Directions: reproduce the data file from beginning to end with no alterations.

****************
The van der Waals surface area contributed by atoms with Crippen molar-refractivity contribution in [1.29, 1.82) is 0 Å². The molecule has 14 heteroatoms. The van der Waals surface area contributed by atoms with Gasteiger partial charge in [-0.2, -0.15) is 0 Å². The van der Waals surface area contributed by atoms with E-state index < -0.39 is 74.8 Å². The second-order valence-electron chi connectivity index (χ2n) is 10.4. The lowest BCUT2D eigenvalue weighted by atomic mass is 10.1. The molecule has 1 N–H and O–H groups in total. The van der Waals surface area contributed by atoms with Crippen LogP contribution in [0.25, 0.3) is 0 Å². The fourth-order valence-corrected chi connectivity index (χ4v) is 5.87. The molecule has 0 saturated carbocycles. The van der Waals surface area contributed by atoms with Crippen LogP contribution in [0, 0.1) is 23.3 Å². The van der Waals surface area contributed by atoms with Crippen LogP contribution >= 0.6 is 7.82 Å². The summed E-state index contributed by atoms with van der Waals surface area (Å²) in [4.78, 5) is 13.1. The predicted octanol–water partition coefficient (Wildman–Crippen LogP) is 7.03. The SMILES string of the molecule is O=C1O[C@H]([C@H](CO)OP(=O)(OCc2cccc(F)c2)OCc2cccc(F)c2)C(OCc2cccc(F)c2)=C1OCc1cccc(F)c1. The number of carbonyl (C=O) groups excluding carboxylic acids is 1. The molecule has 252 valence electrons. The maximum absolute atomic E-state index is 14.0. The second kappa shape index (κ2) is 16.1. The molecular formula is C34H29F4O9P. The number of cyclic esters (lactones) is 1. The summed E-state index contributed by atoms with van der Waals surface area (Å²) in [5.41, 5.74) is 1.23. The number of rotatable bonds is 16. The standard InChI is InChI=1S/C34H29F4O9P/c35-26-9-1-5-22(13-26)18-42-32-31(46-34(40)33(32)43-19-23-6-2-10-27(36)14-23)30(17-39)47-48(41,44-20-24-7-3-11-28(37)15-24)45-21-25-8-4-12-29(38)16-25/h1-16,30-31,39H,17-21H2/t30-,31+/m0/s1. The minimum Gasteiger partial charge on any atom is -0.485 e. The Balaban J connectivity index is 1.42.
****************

The van der Waals surface area contributed by atoms with Crippen molar-refractivity contribution in [1.29, 1.82) is 0 Å². The molecule has 14 heteroatoms. The van der Waals surface area contributed by atoms with Gasteiger partial charge in [-0.2, -0.15) is 0 Å². The van der Waals surface area contributed by atoms with E-state index < -0.39 is 74.8 Å². The second-order valence-electron chi connectivity index (χ2n) is 10.4. The lowest BCUT2D eigenvalue weighted by atomic mass is 10.1. The molecule has 1 N–H and O–H groups in total. The van der Waals surface area contributed by atoms with Crippen LogP contribution in [0.25, 0.3) is 0 Å². The fourth-order valence-corrected chi connectivity index (χ4v) is 5.87. The molecule has 0 saturated carbocycles. The van der Waals surface area contributed by atoms with Crippen LogP contribution in [0, 0.1) is 23.3 Å². The van der Waals surface area contributed by atoms with Crippen LogP contribution >= 0.6 is 7.82 Å². The summed E-state index contributed by atoms with van der Waals surface area (Å²) in [4.78, 5) is 13.1. The predicted octanol–water partition coefficient (Wildman–Crippen LogP) is 7.03. The SMILES string of the molecule is O=C1O[C@H]([C@H](CO)OP(=O)(OCc2cccc(F)c2)OCc2cccc(F)c2)C(OCc2cccc(F)c2)=C1OCc1cccc(F)c1. The number of carbonyl (C=O) groups excluding carboxylic acids is 1. The molecule has 252 valence electrons. The maximum absolute atomic E-state index is 14.0. The second kappa shape index (κ2) is 16.1. The molecular formula is C34H29F4O9P. The number of cyclic esters (lactones) is 1. The summed E-state index contributed by atoms with van der Waals surface area (Å²) in [5.41, 5.74) is 1.23. The number of rotatable bonds is 16. The standard InChI is InChI=1S/C34H29F4O9P/c35-26-9-1-5-22(13-26)18-42-32-31(46-34(40)33(32)43-19-23-6-2-10-27(36)14-23)30(17-39)47-48(41,44-20-24-7-3-11-28(37)15-24)45-21-25-8-4-12-29(38)16-25/h1-16,30-31,39H,17-21H2/t30-,31+/m0/s1. The minimum Gasteiger partial charge on any atom is -0.485 e. The Balaban J connectivity index is 1.42.